by: Heather Dorn
Fridays have been magical since I stopped working weekends. Something about those last few hours drowning in research before stepping off the cliff to endless weekend possibilities, or a good afternoon coffee, makes me giddy. But when I’m teaching 1st graders, Fridays become even more magical.
First graders are poets who haven’t unlearned how to be poets.
For the past month, instructors from the Binghamton Poetry Project have been running first grade poetry workshops at Charles F. Johnson Elementary and Johnson City Primary. Instructors Heather Humphrey, Tim Lavis, Assistant Director Clara Barnhart, and myself, Director Heather Dorn, visited the schools on Fridays to offer lessons about the sounds, shapes, and ideas that poems can have. Though we don’t stress terminology, we aimed to teach rhyme, alliteration, simile and concrete poems, while fostering a positive attitude toward poetry. The third year we have had these workshops, I continue to appreciate the imagination, intelligence, and humor that our children bring to their classrooms and world.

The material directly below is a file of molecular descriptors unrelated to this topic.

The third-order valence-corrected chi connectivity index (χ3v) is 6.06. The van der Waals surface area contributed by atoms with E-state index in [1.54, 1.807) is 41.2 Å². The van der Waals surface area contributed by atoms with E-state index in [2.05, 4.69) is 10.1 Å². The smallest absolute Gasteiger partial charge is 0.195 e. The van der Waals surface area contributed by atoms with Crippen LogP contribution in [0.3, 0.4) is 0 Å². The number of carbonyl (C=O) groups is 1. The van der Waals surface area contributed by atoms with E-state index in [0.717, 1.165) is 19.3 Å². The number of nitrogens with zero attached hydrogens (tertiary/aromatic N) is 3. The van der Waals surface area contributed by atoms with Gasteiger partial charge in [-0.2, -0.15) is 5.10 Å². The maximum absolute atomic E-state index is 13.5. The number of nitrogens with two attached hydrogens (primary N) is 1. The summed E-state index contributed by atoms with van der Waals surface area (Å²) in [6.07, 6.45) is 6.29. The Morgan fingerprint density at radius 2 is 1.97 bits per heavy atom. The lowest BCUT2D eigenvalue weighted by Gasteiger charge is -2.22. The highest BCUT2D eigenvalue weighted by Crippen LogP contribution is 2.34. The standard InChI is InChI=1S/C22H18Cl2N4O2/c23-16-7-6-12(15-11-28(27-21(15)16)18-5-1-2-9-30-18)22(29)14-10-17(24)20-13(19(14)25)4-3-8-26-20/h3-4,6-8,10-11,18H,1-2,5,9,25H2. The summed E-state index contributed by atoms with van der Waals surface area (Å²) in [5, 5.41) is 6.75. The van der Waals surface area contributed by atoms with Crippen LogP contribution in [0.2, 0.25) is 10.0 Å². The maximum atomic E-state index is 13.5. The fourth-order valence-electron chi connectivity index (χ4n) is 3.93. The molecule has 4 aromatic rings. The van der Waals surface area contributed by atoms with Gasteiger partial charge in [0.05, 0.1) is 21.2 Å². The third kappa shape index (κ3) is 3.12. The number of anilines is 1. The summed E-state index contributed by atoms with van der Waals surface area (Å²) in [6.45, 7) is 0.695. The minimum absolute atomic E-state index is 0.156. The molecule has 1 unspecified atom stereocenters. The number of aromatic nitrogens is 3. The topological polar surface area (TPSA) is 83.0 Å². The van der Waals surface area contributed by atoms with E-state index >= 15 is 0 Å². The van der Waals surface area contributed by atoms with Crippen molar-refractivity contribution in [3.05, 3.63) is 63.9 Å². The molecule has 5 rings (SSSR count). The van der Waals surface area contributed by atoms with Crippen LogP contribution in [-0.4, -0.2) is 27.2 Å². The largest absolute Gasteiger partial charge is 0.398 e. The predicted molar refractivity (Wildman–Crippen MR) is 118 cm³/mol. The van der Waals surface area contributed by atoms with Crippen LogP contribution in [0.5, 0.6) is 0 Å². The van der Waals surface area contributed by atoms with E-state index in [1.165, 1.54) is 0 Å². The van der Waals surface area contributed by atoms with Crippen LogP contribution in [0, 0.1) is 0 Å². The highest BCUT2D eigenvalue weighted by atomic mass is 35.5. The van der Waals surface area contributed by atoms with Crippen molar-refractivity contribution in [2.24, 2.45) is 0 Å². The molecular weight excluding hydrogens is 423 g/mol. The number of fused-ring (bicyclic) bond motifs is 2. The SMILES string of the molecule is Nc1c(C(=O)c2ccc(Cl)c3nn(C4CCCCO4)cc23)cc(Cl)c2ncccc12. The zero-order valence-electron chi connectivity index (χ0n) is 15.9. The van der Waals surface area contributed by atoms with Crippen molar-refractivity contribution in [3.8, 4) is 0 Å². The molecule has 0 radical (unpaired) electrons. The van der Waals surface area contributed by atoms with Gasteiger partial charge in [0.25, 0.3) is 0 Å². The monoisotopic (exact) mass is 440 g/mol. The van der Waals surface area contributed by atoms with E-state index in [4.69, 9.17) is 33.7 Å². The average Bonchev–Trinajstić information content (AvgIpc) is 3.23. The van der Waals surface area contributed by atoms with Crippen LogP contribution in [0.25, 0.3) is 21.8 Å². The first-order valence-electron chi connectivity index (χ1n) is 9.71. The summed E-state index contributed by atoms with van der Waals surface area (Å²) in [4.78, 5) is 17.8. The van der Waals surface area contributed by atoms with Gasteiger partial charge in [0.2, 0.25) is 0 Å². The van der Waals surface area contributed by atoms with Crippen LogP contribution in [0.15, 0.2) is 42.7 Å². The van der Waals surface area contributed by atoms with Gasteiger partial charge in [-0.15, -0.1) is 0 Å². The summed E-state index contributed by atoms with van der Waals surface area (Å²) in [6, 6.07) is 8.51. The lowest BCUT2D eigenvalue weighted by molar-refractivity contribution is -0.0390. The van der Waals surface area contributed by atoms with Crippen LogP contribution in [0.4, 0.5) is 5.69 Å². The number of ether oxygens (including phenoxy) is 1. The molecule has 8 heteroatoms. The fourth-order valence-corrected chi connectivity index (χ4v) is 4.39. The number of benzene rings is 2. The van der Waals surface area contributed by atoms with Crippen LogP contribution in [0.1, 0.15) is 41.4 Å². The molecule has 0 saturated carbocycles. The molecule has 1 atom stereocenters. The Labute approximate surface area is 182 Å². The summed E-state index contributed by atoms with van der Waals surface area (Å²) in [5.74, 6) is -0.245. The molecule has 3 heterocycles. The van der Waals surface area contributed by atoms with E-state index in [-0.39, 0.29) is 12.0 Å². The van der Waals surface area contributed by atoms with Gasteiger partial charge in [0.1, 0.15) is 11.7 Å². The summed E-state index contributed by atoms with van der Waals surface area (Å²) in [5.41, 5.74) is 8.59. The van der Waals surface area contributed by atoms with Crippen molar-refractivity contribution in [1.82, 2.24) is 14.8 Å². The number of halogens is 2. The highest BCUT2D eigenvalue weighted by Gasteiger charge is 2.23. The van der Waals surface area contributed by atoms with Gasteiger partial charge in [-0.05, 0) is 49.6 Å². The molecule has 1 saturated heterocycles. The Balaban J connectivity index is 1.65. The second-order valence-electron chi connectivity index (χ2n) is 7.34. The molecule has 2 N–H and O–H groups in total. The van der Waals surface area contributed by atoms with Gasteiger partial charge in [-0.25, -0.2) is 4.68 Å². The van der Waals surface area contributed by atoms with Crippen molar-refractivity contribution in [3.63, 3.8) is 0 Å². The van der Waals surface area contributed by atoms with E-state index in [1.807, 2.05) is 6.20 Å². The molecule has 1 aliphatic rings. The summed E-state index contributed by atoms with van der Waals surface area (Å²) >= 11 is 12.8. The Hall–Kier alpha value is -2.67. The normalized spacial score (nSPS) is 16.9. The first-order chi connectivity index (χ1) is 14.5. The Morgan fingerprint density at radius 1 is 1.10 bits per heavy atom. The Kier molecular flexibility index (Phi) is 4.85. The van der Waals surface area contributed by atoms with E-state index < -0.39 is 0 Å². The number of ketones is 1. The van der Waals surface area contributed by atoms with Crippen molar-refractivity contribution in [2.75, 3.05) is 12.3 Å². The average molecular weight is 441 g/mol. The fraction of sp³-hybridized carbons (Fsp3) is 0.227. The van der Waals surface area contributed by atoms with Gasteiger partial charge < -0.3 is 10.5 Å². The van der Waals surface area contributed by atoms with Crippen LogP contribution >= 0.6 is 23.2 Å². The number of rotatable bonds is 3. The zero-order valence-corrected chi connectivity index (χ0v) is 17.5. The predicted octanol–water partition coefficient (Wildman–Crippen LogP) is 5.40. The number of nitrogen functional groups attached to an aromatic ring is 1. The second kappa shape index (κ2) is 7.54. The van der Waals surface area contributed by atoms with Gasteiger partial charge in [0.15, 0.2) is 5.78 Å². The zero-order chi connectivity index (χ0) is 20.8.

Like all poets, different people went in different directions with their prompts. Everyone has a voice and a unique story to tell.
This poet spoke of personal experience – anticipation for a party at her house with much food. Personal experiences are often the source of poems for both adults and children. But sometimes they are only a jumping off point.
This poet wrote about something that could happen, jumping on the trampoline with her sister. She tried rhyming “trampoline” with “believe” and “round” with “down.” Kids are good at playing – at trying things out – so they usually dive straight into the prompts.
For this prompt, the poet looked at how he was similar to Batman. My favorite part was how both he and Batman fight crime at night, while everyone is sleeping. That part made me feel safe. Binghamton is lucky to have first grade poets watching over the city.
Our first grade poets have an endless supply of creativity, energy, and love. I am always surprised by their endless love for everyone in their lives. In their poems they write about loving their parents, each other, their teacher. Even me. Some woman they met four weeks ago who tells them about poetry.
This poet wrote her last line over and over, “I Love Miss Heather,” and when she gave it to me, it was all I could do not to cry. Instead I asked, “May I take a picture?”
Because I love them all too. And Fridays are magical.